A proposed ban on flavoured snus will not be among the measures included in the Norwegian government’s new tobacco strategy, according to media reports.
Norwegian health minister Ingvild Kjerkol is set to release a new public health report on March 31st that will include several proposals that would tighten tobacco regulation.
Comments from politicians ahead of the report’s release indicated that a ban on flavoured snus and a lifetime tobacco ban for people born after 2008 were both “on the table”, sparking concerns among public health experts.
“If flavoured snus is banned, we risk seeing a rise in smoking prevalence again. And we don’t want that,” Karl Erik Lund of the Norwegian Institute of Public Health told the Verdens Gang (VG) newspaper in early March
No ban on flavoured snus
But a fresh report in the Dagbladet newspaper has helped calm the nerves of Norway’s snus users. Several independent sources with close knowledge of the government’s work on the public health report tell the newspaper that the flavoured snus ban is no longer under consideration.
According to Dagbladet, 55 percent of all snus in Norway is flavoured snus. However, manufacturers claim that the figure is much higher as even “tobacco-flavoured” snus brands such as Swedish Match’s General brand snus could be classified as flavoured snus as they contain added flavours such as bergamot.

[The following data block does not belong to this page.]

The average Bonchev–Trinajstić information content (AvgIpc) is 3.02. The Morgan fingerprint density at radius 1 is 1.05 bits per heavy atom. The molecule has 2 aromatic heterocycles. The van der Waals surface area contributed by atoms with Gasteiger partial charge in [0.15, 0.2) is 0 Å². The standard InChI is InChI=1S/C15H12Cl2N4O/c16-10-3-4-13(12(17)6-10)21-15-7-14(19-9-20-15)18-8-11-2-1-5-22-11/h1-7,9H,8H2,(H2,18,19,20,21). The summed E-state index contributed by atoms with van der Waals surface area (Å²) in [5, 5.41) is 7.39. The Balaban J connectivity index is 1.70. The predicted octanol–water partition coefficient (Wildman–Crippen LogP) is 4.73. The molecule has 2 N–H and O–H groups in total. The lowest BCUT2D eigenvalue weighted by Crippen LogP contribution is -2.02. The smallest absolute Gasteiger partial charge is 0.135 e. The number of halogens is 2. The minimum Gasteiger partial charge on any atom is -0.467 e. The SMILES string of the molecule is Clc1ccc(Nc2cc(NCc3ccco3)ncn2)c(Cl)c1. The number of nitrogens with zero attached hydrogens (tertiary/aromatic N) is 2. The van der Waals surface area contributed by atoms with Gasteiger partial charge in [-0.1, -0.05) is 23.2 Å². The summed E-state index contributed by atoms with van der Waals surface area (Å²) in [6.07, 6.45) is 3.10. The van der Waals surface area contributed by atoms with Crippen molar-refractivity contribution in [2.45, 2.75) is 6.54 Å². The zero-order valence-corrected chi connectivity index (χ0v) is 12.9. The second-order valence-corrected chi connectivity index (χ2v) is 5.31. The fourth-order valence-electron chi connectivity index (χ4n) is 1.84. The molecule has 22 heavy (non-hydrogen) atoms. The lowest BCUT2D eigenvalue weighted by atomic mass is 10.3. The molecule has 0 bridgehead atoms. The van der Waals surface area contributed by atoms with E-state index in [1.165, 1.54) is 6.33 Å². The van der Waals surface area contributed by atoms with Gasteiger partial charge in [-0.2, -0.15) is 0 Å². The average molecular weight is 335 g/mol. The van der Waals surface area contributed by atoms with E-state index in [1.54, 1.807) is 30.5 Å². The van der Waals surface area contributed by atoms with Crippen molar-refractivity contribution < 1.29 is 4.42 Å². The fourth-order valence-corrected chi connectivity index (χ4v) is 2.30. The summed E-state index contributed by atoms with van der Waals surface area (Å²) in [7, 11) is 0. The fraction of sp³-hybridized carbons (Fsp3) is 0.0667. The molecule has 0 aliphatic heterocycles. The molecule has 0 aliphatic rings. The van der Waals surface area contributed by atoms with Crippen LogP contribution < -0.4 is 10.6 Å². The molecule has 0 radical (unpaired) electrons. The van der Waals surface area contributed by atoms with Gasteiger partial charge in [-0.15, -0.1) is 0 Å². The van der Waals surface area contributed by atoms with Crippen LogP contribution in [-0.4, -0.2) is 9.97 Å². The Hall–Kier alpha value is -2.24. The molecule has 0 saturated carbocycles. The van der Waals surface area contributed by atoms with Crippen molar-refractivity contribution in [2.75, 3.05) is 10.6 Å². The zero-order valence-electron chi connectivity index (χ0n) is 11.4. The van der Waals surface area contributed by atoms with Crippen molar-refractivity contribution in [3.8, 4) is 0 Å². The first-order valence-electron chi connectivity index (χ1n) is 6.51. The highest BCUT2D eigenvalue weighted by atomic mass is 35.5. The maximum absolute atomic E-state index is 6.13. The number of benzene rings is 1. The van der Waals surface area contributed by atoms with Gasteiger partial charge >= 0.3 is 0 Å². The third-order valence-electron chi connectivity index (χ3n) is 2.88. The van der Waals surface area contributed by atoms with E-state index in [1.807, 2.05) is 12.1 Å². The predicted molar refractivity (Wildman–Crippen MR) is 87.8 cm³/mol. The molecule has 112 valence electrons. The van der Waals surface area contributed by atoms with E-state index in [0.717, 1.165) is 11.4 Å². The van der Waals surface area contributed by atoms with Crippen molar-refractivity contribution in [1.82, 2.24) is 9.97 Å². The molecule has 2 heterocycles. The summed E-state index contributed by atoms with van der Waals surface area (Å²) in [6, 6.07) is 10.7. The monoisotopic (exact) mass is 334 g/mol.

It remains unclear whether the lifetime tobacco ban – inspired by a similar proposal recently implement in New Zealand, will be included in the public health plan.
Lower smoking rates
Smoking in indoor restaurants has been banned in Norway since 2004. In the years immediately following the ban, snus was more widely introduced and the country saw a steady drop in daily smoking rates. Rates continued to drop as more smokers switched to snus as a legally compliant and safer alternative for Norwegians looking to quit cigarettes.
Between 2005 and 2018, snus use in Norway increased from 5 percent to 12 percent, during which time smoking rates dropped by half – from 25 percent to 12 percent. As of 2022, Norway’s daily smoking rate had dropped to 7 percent while the percentage of daily snusers had risen to 15 percent.